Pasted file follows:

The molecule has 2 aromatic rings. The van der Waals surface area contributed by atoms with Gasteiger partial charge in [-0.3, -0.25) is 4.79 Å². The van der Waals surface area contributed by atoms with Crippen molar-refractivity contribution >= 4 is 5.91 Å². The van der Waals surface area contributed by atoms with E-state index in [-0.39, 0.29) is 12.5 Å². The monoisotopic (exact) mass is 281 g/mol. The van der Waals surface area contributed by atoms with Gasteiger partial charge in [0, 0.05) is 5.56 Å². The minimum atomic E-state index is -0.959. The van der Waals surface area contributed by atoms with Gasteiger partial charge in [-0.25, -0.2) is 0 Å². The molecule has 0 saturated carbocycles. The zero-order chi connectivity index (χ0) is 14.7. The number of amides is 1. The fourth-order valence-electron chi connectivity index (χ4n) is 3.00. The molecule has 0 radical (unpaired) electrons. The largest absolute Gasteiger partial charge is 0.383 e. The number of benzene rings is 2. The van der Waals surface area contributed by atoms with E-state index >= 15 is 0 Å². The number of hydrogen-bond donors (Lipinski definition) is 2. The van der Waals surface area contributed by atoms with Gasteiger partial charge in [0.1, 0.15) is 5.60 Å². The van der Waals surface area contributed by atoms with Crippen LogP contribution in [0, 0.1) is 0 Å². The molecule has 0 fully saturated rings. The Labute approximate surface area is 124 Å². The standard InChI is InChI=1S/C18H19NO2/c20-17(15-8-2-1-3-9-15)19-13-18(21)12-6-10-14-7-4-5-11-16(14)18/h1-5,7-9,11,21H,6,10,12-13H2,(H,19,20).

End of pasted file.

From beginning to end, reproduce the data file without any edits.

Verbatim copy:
The molecule has 2 aromatic rings. The van der Waals surface area contributed by atoms with Gasteiger partial charge in [-0.3, -0.25) is 4.79 Å². The van der Waals surface area contributed by atoms with Crippen molar-refractivity contribution >= 4 is 5.91 Å². The van der Waals surface area contributed by atoms with E-state index in [-0.39, 0.29) is 12.5 Å². The monoisotopic (exact) mass is 281 g/mol. The van der Waals surface area contributed by atoms with Gasteiger partial charge in [0, 0.05) is 5.56 Å². The minimum atomic E-state index is -0.959. The van der Waals surface area contributed by atoms with Gasteiger partial charge in [-0.25, -0.2) is 0 Å². The molecule has 0 saturated carbocycles. The zero-order chi connectivity index (χ0) is 14.7. The number of amides is 1. The fourth-order valence-electron chi connectivity index (χ4n) is 3.00. The molecule has 0 radical (unpaired) electrons. The largest absolute Gasteiger partial charge is 0.383 e. The number of benzene rings is 2. The van der Waals surface area contributed by atoms with E-state index >= 15 is 0 Å². The number of hydrogen-bond donors (Lipinski definition) is 2. The van der Waals surface area contributed by atoms with Gasteiger partial charge in [0.1, 0.15) is 5.60 Å². The van der Waals surface area contributed by atoms with Crippen LogP contribution in [0, 0.1) is 0 Å². The molecule has 0 fully saturated rings. The Labute approximate surface area is 124 Å². The standard InChI is InChI=1S/C18H19NO2/c20-17(15-8-2-1-3-9-15)19-13-18(21)12-6-10-14-7-4-5-11-16(14)18/h1-5,7-9,11,21H,6,10,12-13H2,(H,19,20).